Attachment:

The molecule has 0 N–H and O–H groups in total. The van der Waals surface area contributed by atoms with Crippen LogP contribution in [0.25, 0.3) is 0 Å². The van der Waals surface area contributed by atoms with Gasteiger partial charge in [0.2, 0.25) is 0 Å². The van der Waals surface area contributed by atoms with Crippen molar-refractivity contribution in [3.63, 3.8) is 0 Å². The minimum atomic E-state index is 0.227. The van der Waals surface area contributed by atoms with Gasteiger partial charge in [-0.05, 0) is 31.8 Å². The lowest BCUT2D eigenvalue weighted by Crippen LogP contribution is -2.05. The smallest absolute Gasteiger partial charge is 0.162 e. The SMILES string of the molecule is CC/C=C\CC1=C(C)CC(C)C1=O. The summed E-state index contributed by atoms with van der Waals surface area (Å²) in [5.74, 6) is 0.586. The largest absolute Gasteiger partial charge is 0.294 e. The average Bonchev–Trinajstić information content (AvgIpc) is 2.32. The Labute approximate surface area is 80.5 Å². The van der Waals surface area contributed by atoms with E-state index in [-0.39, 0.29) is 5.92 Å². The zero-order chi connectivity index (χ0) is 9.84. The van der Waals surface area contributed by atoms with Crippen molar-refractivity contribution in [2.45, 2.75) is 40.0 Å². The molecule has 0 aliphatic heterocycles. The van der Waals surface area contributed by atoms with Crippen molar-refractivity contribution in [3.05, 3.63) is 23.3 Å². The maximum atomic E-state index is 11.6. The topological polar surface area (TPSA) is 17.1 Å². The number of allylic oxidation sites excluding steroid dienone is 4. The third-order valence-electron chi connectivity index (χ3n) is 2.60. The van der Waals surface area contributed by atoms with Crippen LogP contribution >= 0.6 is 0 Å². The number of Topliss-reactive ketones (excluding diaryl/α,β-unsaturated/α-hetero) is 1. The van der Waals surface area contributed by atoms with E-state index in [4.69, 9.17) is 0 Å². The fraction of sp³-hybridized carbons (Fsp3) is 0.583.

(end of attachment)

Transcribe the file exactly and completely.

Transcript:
The molecule has 0 N–H and O–H groups in total. The van der Waals surface area contributed by atoms with Crippen LogP contribution in [0.25, 0.3) is 0 Å². The van der Waals surface area contributed by atoms with Gasteiger partial charge in [0.2, 0.25) is 0 Å². The van der Waals surface area contributed by atoms with Crippen molar-refractivity contribution in [3.63, 3.8) is 0 Å². The minimum atomic E-state index is 0.227. The van der Waals surface area contributed by atoms with Gasteiger partial charge in [-0.05, 0) is 31.8 Å². The lowest BCUT2D eigenvalue weighted by Crippen LogP contribution is -2.05. The smallest absolute Gasteiger partial charge is 0.162 e. The SMILES string of the molecule is CC/C=C\CC1=C(C)CC(C)C1=O. The summed E-state index contributed by atoms with van der Waals surface area (Å²) in [5.74, 6) is 0.586. The largest absolute Gasteiger partial charge is 0.294 e. The average Bonchev–Trinajstić information content (AvgIpc) is 2.32. The Labute approximate surface area is 80.5 Å². The van der Waals surface area contributed by atoms with E-state index in [-0.39, 0.29) is 5.92 Å². The zero-order chi connectivity index (χ0) is 9.84. The van der Waals surface area contributed by atoms with Crippen molar-refractivity contribution in [2.45, 2.75) is 40.0 Å². The molecule has 0 aliphatic heterocycles. The van der Waals surface area contributed by atoms with Crippen molar-refractivity contribution in [3.05, 3.63) is 23.3 Å². The maximum atomic E-state index is 11.6. The topological polar surface area (TPSA) is 17.1 Å². The number of allylic oxidation sites excluding steroid dienone is 4. The third-order valence-electron chi connectivity index (χ3n) is 2.60. The van der Waals surface area contributed by atoms with Crippen LogP contribution >= 0.6 is 0 Å². The number of Topliss-reactive ketones (excluding diaryl/α,β-unsaturated/α-hetero) is 1. The van der Waals surface area contributed by atoms with E-state index in [4.69, 9.17) is 0 Å². The fraction of sp³-hybridized carbons (Fsp3) is 0.583.